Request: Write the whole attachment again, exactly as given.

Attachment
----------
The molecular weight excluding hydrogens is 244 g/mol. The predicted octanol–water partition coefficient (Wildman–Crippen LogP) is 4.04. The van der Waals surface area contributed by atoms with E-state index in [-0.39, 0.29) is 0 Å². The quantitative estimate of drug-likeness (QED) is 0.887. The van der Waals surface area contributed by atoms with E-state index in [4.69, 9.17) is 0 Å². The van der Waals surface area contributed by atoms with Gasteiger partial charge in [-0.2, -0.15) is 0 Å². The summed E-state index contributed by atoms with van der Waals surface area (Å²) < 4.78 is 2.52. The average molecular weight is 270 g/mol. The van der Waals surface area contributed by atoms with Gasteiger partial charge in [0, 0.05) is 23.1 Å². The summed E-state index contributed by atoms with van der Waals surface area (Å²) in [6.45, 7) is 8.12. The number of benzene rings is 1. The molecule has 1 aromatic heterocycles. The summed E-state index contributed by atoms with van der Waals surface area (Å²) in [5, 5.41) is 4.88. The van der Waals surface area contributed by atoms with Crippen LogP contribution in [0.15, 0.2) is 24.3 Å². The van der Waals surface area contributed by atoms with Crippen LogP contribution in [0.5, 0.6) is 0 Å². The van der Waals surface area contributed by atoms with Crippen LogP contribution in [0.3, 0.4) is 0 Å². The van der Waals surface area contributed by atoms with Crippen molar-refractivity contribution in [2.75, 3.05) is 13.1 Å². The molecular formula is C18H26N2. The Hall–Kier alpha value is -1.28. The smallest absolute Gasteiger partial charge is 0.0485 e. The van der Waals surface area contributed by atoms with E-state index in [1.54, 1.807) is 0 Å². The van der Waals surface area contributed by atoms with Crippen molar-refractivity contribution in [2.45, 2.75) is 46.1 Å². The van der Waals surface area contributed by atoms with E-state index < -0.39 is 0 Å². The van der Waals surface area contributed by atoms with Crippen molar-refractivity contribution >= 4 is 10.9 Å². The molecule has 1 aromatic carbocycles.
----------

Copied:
The molecular weight excluding hydrogens is 244 g/mol. The predicted octanol–water partition coefficient (Wildman–Crippen LogP) is 4.04. The van der Waals surface area contributed by atoms with E-state index in [-0.39, 0.29) is 0 Å². The quantitative estimate of drug-likeness (QED) is 0.887. The van der Waals surface area contributed by atoms with E-state index in [4.69, 9.17) is 0 Å². The van der Waals surface area contributed by atoms with Gasteiger partial charge in [-0.2, -0.15) is 0 Å². The summed E-state index contributed by atoms with van der Waals surface area (Å²) < 4.78 is 2.52. The average molecular weight is 270 g/mol. The van der Waals surface area contributed by atoms with Gasteiger partial charge in [0, 0.05) is 23.1 Å². The summed E-state index contributed by atoms with van der Waals surface area (Å²) in [6.45, 7) is 8.12. The number of benzene rings is 1. The molecule has 1 aromatic heterocycles. The summed E-state index contributed by atoms with van der Waals surface area (Å²) in [5, 5.41) is 4.88. The van der Waals surface area contributed by atoms with Crippen LogP contribution in [0.15, 0.2) is 24.3 Å². The van der Waals surface area contributed by atoms with Crippen LogP contribution in [0.5, 0.6) is 0 Å². The van der Waals surface area contributed by atoms with Crippen LogP contribution in [0.3, 0.4) is 0 Å². The van der Waals surface area contributed by atoms with Crippen molar-refractivity contribution in [2.75, 3.05) is 13.1 Å². The molecular formula is C18H26N2. The Hall–Kier alpha value is -1.28. The smallest absolute Gasteiger partial charge is 0.0485 e. The van der Waals surface area contributed by atoms with E-state index in [1.54, 1.807) is 0 Å². The van der Waals surface area contributed by atoms with Crippen molar-refractivity contribution in [2.45, 2.75) is 46.1 Å². The van der Waals surface area contributed by atoms with E-state index < -0.39 is 0 Å². The van der Waals surface area contributed by atoms with Crippen molar-refractivity contribution >= 4 is 10.9 Å². The molecule has 1 aromatic carbocycles.